The castles and fortified manor houses were built to keep out the Welsh today the Welsh, together with visitors from all over the world, are welcome to enjoy the towns, villages and scenery in this historical County. From Wenlock Edge , one of the most famous geological sites in the world, to the County town of Shrewsbury with the River Severn meandering through the town, ideal for an afternoon stroll before venturing into the town with its range of quaint black and white Tudor buildings, in fact there are around 600 Listed buildings in this vibrant market town together with its Castle and Shrewsbury Abbey home to the fictional Brother Cadfael . Truly a town to enjoy at your leisure, a vast choice of cafes, bars and restaurants and an excellent night life this is a town that holds great appeal. No matter where you visit in Shropshire it is always a delight, Ludlow , Craven Arms, Church Stretton and Minsterley all place names that evoke thoughts of towns and villages with thatched cottages and a pace of life that is to be enjoyed and appreciated. Ludlow is found overlooking the River Teme in South Shropshire, a market town brimming with some enchanting architecture and the beautiful countryside of the Welsh Marches the town has an enviable reputation for good food and drink. There is Bridgnorth to visit, an unusual town that is really two towns, High Town and Low Town, High Town was the location for its castle, today the remains leaning somewhat precariously whilst Low Town once an important port is now a haven for anglers and walkers joining Low Town to High Town there are the steps or the old Cartway for those who prefer to travel in style then why not use the funicular which is not as unusual form of transport as you may think. If you want to explore Shropshire at a leisurely pace then why not take a trip from here on the Severn Valley Railway . Maybe you would like to experience Victorian life in which case a trip to Ironbridge and Coalbrookdale should be very high on your list of places to visit. The Blists Hill Open Air museum opened in 1973 lying adjacent to the River Severn the site contained the remains of heavy industrial activity, an old blast furnace and a brick and tile works, soon they started to acquire other Victorian buildings recreating them in great detail on the site here and the idea of recreating a Victorian town evolved from a concept into reality. Today there are shops and stores on site, working examples of Victorian industry and it is a great place to visit, especially with the children. Ironbridge is home to Thomas Telford s original ironbridge, built in 1779, from where the town takes its name, still spanning the River Severn the bridge is testament to the contribution that the whole of this area made to the Industrial Revolution although today as you stroll along the river bank deciding which restaurant, bar or cafe to visit there is little evidence of the contribution that this part of Shropshire made unless you visit one of its museums. No matter where you visit in Shropshire it is a delight, it could be an early morning autumnal stroll along Long Mynd, the frost crackling beneath every footstep, as you make your way up to the summit. It could be a springtime visit to Hawksmoor Park to delight in the Victorian follies that abound or a trip up The Monument, a 100 tall tower from the top of which you can see, on a clear day, some 13 counties. No matter what the season Shropshire is a county that can be enjoyed by everyone, cyclists , horse riders , walkers, hikers, canoeists, name any activity and there is sure to be somewhere in Shropshire that will cater for your needs. Alternatively you could be like me and find a nice local pub, Shropshire has plenty, enjoy a meal, chat to the locals and contemplate the Universe. Easy to access by road or rail the many towns and villages of Shropshire hold a myriad of delights for anyone who visits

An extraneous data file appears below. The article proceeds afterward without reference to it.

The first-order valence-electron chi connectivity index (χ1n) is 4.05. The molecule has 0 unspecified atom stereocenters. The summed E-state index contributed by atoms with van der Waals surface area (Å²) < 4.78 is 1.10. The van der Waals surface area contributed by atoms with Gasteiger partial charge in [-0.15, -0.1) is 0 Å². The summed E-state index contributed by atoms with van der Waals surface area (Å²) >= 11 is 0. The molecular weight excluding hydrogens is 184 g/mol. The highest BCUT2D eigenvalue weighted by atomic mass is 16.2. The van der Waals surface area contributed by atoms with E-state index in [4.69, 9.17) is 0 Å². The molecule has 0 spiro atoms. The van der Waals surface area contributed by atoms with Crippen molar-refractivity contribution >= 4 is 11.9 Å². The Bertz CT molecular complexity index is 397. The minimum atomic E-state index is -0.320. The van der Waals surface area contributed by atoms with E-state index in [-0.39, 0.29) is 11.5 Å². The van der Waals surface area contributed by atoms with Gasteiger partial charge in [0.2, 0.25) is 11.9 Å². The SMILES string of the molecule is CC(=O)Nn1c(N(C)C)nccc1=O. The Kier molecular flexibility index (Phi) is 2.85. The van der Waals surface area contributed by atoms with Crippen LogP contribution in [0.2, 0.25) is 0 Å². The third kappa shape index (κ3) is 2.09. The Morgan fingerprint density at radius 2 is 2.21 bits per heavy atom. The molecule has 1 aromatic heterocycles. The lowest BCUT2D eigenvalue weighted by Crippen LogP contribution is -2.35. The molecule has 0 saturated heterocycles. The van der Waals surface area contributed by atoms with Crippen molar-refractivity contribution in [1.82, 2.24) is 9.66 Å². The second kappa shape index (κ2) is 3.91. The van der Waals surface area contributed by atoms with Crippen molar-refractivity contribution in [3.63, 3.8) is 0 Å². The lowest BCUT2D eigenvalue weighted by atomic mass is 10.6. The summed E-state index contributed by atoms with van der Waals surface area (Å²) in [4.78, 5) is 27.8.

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On this day:
Magna Carta Signed - 1215, The Peasants' Revolt ends - 1381, First Botanic Garden in Britain - 1621, Alcock and Brown complete 1st non stop flight across the Atlantic - 1919